In 1996, when he was already very ill and perhaps understood the evanescent, precious value of life better than most, Gov. Bob Casey was honored by the Pennsylvania Family Institute with its Power of One Award. This is an excerpt from his acceptance speech:
"This is the heart of the matter. This is the bull's-eye. The family, and life….if we cannot be a country which guarantees equal rights to all of our people and protects life, what's left? What is more important than life? Balanced budget? Tax cuts? Family and medical leave? The environment? What's more important? And when you put it in those terms, you get total silence. Because the average person understands."
Gov. Casey was an exceptional, authentic human being. He didn't do things that were politically expedient, because if he did, he would have kept silent on the abortion issue. His faith, his value set, and his view of the world compelled him to be the voice for the voiceless, and I consider him heroic. It is no coincidence that he is the "Casey" in Planned Parenthood v. Casey, which attempted to roll back the draconian mandate of Roe. v. Wade. His name is, for me, a truly honorable one.
I shared the quote above, because this column is about how Gov. Casey's son, his namesake, exhibited a gross violation of the decency his father espoused. This is about an act so cruel and discordant that it exhibits a total abandonment of his father's code.
Bob Casey Jr. is running for his third term in the Senate. He has money, a famous name, lots of support from blue voters in a purple state, and an opponent who is so closely tied to President Trump and so outmatches in funding that the odds are on Casey to win. The polls are not obscure tea leaves, and it doesn't take a lot to conclude that Casey is in a very good position just now.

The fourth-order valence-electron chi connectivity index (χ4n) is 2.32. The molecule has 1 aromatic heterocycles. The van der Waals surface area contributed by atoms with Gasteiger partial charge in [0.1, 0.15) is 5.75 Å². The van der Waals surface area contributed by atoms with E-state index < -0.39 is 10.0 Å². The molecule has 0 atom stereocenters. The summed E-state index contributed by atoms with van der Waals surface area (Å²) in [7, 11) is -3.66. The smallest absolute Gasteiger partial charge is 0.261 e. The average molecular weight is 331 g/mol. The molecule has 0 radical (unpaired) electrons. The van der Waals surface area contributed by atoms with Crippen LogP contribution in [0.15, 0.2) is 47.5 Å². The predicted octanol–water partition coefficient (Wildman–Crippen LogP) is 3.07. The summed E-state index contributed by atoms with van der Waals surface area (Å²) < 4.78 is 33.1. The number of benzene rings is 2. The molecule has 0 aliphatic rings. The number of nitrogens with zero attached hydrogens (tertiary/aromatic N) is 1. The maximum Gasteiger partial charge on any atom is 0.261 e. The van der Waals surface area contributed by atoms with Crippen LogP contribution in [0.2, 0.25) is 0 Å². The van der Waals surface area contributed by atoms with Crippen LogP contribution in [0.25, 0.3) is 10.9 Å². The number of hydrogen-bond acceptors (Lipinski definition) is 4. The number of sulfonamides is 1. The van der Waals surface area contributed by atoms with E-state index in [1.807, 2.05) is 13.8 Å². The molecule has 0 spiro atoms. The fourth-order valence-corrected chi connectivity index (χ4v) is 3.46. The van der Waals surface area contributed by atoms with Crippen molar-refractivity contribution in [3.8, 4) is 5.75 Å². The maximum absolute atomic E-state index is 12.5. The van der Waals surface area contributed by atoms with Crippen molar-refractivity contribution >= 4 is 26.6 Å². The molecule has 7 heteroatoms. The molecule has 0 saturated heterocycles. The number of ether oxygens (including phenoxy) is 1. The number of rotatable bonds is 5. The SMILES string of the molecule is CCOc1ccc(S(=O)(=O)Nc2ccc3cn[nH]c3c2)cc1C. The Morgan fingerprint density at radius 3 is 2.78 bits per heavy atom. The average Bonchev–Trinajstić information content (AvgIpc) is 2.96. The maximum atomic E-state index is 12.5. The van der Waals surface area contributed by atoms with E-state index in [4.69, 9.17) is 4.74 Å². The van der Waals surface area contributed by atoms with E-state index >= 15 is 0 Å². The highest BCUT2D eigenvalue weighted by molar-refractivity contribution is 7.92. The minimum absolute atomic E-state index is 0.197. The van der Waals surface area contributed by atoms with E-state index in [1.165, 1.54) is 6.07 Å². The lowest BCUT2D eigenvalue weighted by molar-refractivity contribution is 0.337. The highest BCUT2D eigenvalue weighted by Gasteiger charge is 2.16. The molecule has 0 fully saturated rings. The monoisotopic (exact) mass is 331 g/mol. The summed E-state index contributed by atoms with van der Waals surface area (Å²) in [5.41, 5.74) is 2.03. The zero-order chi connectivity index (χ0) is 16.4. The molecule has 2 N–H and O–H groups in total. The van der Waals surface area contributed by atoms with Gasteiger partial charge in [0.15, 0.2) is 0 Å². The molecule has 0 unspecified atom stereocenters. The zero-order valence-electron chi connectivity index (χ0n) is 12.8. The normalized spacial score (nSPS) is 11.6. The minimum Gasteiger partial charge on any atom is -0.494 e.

Casey has been running ads attacking his opponent, Rep. Lou Barletta, for voting against key parts of Obamacare. But instead of simply saying, "He'll vote against your health insurance," Casey has been running an ad, one he has used before, which profiles a woman whose twin daughters suffered from cancer. The stark message is this: Barletta voted against health insurance for kids with cancer.
That would be bad enough.
That would make Bob Casey Sr. shake his head, disappointed in the use of a sick child for political gain. The former governor placed too much importance on the welfare of children before birth, as a pro-life advocate, and after birth that it's hard to imagine he would have supported this kind of political gamesmanship. He fought with the best of them in his heyday, but I have to believe that he would find this ad repugnant.
But what's truly reprehensible about Casey's ad is that Barletta's 18-month-old grandson, also a twin, is undergoing chemotherapy for cancer.
"[Casey] should take the commercial down, and he should be ashamed of himself," Barletta said in an emotional video posted to Twitter on Sunday.
Casey said in a statement that the parallels involving children stricken with cancer were unintentional and that he's used this family's story in speeches for years. But there was no apology, and he didn't remove the ad from the airwaves.
Instead, after Casey saw how disgusted even some Democrats were with his tone-deaf, mean-spirited antics, the campaign agreed to pull the ad in the Scranton area. But folks in Philadelphia, and in Harrisburg and Pittsburgh, still have the pleasure of hearing about how Barletta, grandad of a child with cancer, hates kids with cancer.
If Casey wants to show the decency that Pennsylvanians know he was raised with, he should pull the ads from all markets. His father would want that.